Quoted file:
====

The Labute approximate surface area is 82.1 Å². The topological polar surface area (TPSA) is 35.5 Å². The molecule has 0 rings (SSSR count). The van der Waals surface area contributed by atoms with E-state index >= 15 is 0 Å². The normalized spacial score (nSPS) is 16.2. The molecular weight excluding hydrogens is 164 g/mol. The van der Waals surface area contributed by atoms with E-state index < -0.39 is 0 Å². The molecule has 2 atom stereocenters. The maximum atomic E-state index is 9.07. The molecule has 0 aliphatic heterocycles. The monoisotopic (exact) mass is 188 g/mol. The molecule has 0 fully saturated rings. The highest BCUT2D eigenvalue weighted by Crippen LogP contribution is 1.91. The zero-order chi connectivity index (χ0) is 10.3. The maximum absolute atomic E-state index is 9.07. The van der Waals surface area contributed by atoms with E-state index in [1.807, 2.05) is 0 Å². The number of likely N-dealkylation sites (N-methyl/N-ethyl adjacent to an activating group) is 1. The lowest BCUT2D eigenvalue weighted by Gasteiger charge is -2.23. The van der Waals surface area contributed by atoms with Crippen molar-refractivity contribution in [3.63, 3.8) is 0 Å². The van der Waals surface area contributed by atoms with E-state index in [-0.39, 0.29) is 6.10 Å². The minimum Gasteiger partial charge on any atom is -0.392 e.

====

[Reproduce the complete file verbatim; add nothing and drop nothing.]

The Labute approximate surface area is 82.1 Å². The topological polar surface area (TPSA) is 35.5 Å². The molecule has 0 rings (SSSR count). The van der Waals surface area contributed by atoms with E-state index >= 15 is 0 Å². The normalized spacial score (nSPS) is 16.2. The molecular weight excluding hydrogens is 164 g/mol. The van der Waals surface area contributed by atoms with E-state index < -0.39 is 0 Å². The molecule has 2 atom stereocenters. The maximum atomic E-state index is 9.07. The molecule has 0 aliphatic heterocycles. The monoisotopic (exact) mass is 188 g/mol. The molecule has 0 fully saturated rings. The highest BCUT2D eigenvalue weighted by Crippen LogP contribution is 1.91. The zero-order chi connectivity index (χ0) is 10.3. The maximum absolute atomic E-state index is 9.07. The van der Waals surface area contributed by atoms with E-state index in [1.807, 2.05) is 0 Å². The number of likely N-dealkylation sites (N-methyl/N-ethyl adjacent to an activating group) is 1. The lowest BCUT2D eigenvalue weighted by Gasteiger charge is -2.23. The van der Waals surface area contributed by atoms with Crippen molar-refractivity contribution in [3.63, 3.8) is 0 Å². The van der Waals surface area contributed by atoms with E-state index in [-0.39, 0.29) is 6.10 Å². The minimum Gasteiger partial charge on any atom is -0.392 e.